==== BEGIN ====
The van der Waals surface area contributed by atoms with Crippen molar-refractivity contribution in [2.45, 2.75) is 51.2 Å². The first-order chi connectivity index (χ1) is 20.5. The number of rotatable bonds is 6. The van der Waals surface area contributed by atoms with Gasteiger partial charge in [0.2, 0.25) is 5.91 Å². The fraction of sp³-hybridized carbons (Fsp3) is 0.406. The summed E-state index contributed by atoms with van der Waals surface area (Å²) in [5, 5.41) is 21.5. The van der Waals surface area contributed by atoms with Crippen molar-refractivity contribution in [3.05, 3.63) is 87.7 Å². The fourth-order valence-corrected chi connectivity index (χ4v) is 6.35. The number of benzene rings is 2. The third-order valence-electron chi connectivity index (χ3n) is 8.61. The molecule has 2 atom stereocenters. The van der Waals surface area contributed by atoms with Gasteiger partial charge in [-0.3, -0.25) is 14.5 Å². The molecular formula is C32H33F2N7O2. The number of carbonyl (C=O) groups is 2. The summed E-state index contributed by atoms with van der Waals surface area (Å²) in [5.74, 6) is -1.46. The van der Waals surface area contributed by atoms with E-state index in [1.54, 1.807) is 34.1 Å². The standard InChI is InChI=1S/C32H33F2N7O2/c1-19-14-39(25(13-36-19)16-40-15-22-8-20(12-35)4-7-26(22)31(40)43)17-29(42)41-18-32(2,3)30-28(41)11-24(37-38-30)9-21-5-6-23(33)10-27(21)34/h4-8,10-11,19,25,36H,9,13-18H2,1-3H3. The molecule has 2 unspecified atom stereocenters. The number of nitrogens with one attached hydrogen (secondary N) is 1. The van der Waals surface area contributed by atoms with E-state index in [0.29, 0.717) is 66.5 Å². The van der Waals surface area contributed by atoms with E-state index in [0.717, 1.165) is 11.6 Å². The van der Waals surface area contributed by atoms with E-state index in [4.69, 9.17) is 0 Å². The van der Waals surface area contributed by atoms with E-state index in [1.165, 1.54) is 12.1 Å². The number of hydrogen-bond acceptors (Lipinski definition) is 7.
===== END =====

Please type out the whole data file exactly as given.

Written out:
The van der Waals surface area contributed by atoms with Crippen molar-refractivity contribution in [2.45, 2.75) is 51.2 Å². The first-order chi connectivity index (χ1) is 20.5. The number of rotatable bonds is 6. The van der Waals surface area contributed by atoms with Gasteiger partial charge in [0.2, 0.25) is 5.91 Å². The fraction of sp³-hybridized carbons (Fsp3) is 0.406. The summed E-state index contributed by atoms with van der Waals surface area (Å²) in [5, 5.41) is 21.5. The van der Waals surface area contributed by atoms with Crippen molar-refractivity contribution in [3.05, 3.63) is 87.7 Å². The fourth-order valence-corrected chi connectivity index (χ4v) is 6.35. The number of benzene rings is 2. The third-order valence-electron chi connectivity index (χ3n) is 8.61. The molecule has 2 atom stereocenters. The van der Waals surface area contributed by atoms with Gasteiger partial charge in [-0.3, -0.25) is 14.5 Å². The molecular formula is C32H33F2N7O2. The number of carbonyl (C=O) groups is 2. The summed E-state index contributed by atoms with van der Waals surface area (Å²) in [5.74, 6) is -1.46. The van der Waals surface area contributed by atoms with E-state index in [1.54, 1.807) is 34.1 Å². The standard InChI is InChI=1S/C32H33F2N7O2/c1-19-14-39(25(13-36-19)16-40-15-22-8-20(12-35)4-7-26(22)31(40)43)17-29(42)41-18-32(2,3)30-28(41)11-24(37-38-30)9-21-5-6-23(33)10-27(21)34/h4-8,10-11,19,25,36H,9,13-18H2,1-3H3. The molecule has 2 unspecified atom stereocenters. The number of nitrogens with one attached hydrogen (secondary N) is 1. The van der Waals surface area contributed by atoms with E-state index in [0.29, 0.717) is 66.5 Å². The van der Waals surface area contributed by atoms with E-state index in [0.717, 1.165) is 11.6 Å². The van der Waals surface area contributed by atoms with E-state index in [4.69, 9.17) is 0 Å². The van der Waals surface area contributed by atoms with E-state index in [1.165, 1.54) is 12.1 Å². The number of hydrogen-bond acceptors (Lipinski definition) is 7.